Step 3: Connect with a vet

Your local veterinarian is a great resource for information in the planning stage, and will be an important partner in keeping your dog healthy throughout its life.

Before your first day at home with your puppy, look around online or ask friends and neighbors for recommendations of veterinary offices in your area. Consider calling or stopping by a few to get a feel for which will be the best fit for you and your pup.

Be sure to ask your veterinarian about:

  • The recommended vaccination schedule for your pup, and the estimated costs

  • The best food and feeding amounts for your puppy, based on its age, size, and breed

  • Flea, tick, and heartworm prevention

  • Scheduling an initial checkup for your pup's first week home

Step 4: Buy (or borrow) what you need

Your first day at home with your puppy is guaranteed to go much more smoothly if you have the proper supplies on hand for keeping it safe and comfortable. Be sure to gather the following before the big day.

Flaticon Icon A dog crate and bed for setting up a dedicated sleeping area.

Flaticon Icon A puppy corral or gates for restricting access to parts of the house that are off-limits.

Flaticon Icon A collar and/or harness. Consider a breakaway collar to prevent choking accidents, coupled with a harness for walks.

Flaticon Icon A 6-foot leash for walks. If you'll be walking your pup in public areas, you will also need bags for picking up waste.

Flaticon Icon Specially formulated puppy food and treats.

Flaticon Icon Hygiene items such as shampoo, toothbrushes, and toothpastes made specially for dogs.

Flaticon Icon A few dog toys to keep your pup busy and satisfy its urge to chew.

Flaticon Icon Paper towels and cleaning supplies for the inevitable accidents during training.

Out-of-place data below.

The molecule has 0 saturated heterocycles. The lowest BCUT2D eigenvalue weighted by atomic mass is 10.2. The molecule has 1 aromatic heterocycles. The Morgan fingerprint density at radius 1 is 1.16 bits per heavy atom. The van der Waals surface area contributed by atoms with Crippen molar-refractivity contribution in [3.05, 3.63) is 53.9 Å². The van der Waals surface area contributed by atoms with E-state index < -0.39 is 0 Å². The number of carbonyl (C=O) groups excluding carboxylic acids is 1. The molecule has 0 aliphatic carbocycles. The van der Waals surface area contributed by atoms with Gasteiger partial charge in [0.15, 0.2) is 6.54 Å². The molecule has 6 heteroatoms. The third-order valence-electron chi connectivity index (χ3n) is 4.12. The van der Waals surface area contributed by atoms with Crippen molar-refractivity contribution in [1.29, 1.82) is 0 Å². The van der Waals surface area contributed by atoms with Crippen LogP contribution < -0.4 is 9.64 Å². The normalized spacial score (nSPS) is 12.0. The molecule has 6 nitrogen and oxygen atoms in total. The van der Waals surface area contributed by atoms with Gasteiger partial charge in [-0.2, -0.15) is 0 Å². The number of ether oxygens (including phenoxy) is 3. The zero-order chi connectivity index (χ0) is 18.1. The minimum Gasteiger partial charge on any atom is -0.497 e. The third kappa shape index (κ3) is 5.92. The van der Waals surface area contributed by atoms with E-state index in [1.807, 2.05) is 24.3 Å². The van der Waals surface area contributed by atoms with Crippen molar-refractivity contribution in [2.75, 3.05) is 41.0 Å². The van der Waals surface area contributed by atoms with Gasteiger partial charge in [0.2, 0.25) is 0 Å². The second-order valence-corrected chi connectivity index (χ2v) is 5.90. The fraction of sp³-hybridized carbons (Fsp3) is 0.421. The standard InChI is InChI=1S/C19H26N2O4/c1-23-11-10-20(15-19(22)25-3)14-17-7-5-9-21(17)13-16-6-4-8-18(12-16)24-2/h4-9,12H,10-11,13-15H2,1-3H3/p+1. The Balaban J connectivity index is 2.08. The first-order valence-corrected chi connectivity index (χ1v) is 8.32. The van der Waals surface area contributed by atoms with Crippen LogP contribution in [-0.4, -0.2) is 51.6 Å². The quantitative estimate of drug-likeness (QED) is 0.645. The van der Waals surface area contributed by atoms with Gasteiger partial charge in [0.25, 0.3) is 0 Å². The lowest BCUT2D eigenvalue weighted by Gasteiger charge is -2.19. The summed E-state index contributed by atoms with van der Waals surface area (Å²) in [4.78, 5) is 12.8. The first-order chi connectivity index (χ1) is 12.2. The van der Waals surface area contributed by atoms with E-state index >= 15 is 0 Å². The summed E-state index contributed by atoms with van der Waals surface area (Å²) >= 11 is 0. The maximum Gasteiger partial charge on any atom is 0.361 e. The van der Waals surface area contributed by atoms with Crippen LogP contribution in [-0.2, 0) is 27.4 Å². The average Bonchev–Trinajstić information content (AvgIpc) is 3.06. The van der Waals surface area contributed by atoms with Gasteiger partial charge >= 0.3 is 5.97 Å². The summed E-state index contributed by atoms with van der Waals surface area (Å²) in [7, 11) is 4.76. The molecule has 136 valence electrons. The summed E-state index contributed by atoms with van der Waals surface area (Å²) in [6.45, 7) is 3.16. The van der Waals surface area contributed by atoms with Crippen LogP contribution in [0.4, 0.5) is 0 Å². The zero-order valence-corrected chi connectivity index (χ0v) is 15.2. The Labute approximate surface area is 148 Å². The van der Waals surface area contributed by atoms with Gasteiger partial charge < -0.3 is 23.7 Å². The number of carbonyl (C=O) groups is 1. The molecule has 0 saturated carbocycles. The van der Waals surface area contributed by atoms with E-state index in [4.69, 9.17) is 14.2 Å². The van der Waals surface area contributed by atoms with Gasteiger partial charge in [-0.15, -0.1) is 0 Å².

Step 5: Puppy-proof your house and yard

Taking the time to secure your house and yard before bringing your puppy home can help to avoid all kinds of heartache, from property damage to injuries and even death.

A chihuahua sitting on a couch with the stuffing ripped out of it and saying,

To protect both your home and your new four-legged friend:

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  • Place all cleaning supplies and medications in a secure location, out of reach of your pup.

  • Unplug or conceal electrical cords.

  • Keep doors, windows, and toilet lids closed.

  • Never leave sharp or small objects within your puppy's reach.

  • Secure trashcans — keep kitchen trash in particular in a tall can with a lid.

  • Learn which houseplants are toxic for dogs and move them out of harm's way.

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  • Fence your yard if you can, and check for any openings that could allow your puppy to escape. Also be sure to fence off access to pools and other bodies of water, if possible.

  • Remove toxic plants.

  • Avoid the use of fertilizers and pesticides in the areas that your pup can access.

  • Supervise your puppy as much as possible when it's spending time outdoors. If you must leave it alone outside, be sure that it has access to shade and water.


Your new puppy is so tiny and cute! He couldn't possibly do much harm, so you'll wait until he gets bigger to dog-proof your house. What are some likely scenarios when you leave him home alone? Select all that apply:

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A beagle puppy with floppy ears running, with the caption